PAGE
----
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I have an idea for an encounter in my world that goes like this...

A weary group of adventurers are trekking through a great ancient forest. This forest is avoided by most due to strange tales of the forest attacking travelers.

Undeterred, the stalwart group of heroes delves into the foreboding wilderness to reach their goal; an ancient city long thought lost or even a myth. As the days pass, the trails disappear and the forest is clogged with dense underbrush and the trunks of trees are wrapped in vines and ivy.

As they press through the mass of green, they begin to notice thorns from some of the larger vines puncturing their skin and as they begin to realize just how tangled they are, the vines begin to constrict...

Design requirements:

  • Must rely on other plants (namely trees, though it could work on rocks too) for rigidity
  • Have thorns, the thorns should be able to siphon bodily fluids (namely blood) as a nutrient source, think of it as a viney mosquito
  • Be able to contract. It does not need to be aware and intentionally constrict, but should begin to constrict in some manner when creatures get tangled.
  • Mutual symbiosis. I want this creature/plant to be parasitic to trees, but I also want the presence of the vines to be a net benefit to the trees. There may be time between creature feedings so the vines will need the stability a tree offers...plus I don't want all the trees to be dead.
  • Will not be rooted to the ground but rather the tree.
  • Can grow up to 30 feet long and up to six inches wide at the base

Things to consider in an answer:

  • How do the thorns work, what mechanism allows them to extract fluids
  • How do the vines constrict, if they can also lift a creature that would be a bonus
  • How does the vine contribute to the well being of the host? (I want it to be a mutually beneficial arrangement) Keep in mind the size of the vine, let me know if the value to the tree likely ever becomes a detriment to the tree.
  • What type of creature in the real world most resembles what I have described?
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    $\begingroup$ Sounds like something from the Bonegrass Savannah. I approve. You’ve got an awful lot of questions in one question though. You should probably split those into multiple linked questions to get better, more specific answers. $\endgroup$ – Joe Bloggs Feb 14 at 19:40
  • $\begingroup$ @JoeBloggs I'd argue that they have to function together so getting the different aspects of the creature in separate questions would end up with answers that don't work together. $\endgroup$ – James Feb 14 at 20:35
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    $\begingroup$ The method of constriction and the method by which the thorns extract liquids certainly don’t have to be combined, and there are two very seperate answers for each of those questions for ‘which creature works the most like this’, surely: otherwise a blood sucking constrictor vine would be the only reasonable answer to your last question... $\endgroup$ – Joe Bloggs Feb 14 at 21:24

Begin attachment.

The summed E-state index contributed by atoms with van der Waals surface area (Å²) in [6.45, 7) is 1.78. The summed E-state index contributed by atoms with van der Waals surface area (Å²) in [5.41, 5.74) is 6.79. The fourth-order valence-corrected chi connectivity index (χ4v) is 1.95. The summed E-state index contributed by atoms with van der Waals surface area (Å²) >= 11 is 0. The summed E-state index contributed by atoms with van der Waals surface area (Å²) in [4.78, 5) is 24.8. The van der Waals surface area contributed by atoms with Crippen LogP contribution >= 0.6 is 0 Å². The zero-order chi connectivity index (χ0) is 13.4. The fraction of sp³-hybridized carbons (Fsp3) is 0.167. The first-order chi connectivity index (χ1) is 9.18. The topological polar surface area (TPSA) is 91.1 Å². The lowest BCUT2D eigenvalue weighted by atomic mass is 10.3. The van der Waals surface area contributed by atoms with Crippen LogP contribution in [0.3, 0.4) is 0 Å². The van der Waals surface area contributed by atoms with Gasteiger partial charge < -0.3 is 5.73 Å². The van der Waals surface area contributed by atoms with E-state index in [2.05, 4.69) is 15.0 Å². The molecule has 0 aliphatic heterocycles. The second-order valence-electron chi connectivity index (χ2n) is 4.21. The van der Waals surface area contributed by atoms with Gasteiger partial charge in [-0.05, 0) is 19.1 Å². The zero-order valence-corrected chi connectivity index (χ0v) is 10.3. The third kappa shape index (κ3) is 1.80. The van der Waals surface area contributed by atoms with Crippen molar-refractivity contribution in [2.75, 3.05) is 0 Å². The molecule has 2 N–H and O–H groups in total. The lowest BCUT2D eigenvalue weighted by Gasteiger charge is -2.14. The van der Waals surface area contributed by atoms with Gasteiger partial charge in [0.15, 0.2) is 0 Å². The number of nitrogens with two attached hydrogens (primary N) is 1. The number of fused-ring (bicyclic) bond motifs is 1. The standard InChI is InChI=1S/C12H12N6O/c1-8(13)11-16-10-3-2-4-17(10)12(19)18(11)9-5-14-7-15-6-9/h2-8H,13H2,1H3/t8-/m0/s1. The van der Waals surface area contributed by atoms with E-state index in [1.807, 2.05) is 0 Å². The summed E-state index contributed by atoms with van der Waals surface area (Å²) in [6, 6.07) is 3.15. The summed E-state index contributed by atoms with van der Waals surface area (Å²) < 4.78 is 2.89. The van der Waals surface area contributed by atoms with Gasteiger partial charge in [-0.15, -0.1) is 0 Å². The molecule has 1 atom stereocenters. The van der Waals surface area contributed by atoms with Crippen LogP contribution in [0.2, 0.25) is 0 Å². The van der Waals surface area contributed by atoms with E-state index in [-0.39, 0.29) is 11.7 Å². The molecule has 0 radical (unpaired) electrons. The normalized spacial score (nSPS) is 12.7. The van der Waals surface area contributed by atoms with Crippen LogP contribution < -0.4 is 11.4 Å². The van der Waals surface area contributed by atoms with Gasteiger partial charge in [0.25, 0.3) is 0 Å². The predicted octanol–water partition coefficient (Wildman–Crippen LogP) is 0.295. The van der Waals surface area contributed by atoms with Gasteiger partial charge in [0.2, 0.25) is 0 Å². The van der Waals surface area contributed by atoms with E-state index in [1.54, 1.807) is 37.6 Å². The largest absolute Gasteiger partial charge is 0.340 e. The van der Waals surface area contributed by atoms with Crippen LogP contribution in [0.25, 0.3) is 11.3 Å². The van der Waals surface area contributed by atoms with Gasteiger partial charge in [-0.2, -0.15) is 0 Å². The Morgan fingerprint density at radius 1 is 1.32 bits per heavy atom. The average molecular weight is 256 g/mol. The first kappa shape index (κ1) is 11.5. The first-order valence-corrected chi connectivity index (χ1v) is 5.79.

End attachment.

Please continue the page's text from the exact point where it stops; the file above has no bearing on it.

• $\begingroup$ I don't have time for a full answer (meh work) but how about the vines only need one element of the blood, say the iron within it and passes the rest of the nutrients to the tree. Using iron would also allow for a the vines to have blood red leaves to go with the name.. Do like the possibilites of this $\endgroup$ – Gawainuk Mar 6 at 18:00
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Your vines constrict in the same way Mimosa (sensitive plant) leaves contract - an action potential triggering water movement within the plant.

. https://en.wikipedia.org/wiki/Mimosa_pudica

These types of movements have been termed seismonastic movements. This reflex may have evolved as a defense mechanism to disincentivize predators, or alternatively to shade the plant in order to reduce water lossage due to evaporation. The main structure mechanistically responsible for the drooping of the leaves is the pulvinus. The stimulus is transmitted as an action potential from a stimulated leaflet, to the leaflet's swollen base (pulvinus).... The pulvini cells gain and lose turgor due to water moving in and out of these cells, and multiple ion concentrations play a role in the manipulation of water movement.

When the vines feel they are being moved, they move water within themselves in such a way as to tighten and curl up. This deters predation by preventing a more uniformly thorny surface and that was its original function. Sometimes animals would be caught within the vines because of this action, which led to the additional functions.


Struggling creatures can damage vines. The thorns have a toxin which slows struggling and causes creatures within the vines to be passive.


Sleepy, torpid creatures caught within the vines tend to die - of thirst, if nothing else. Sometimes predators come and take them. Sometimes the predators are themselves caught. A dead creature caught in the vines tends to stay, at least in part, within the vines.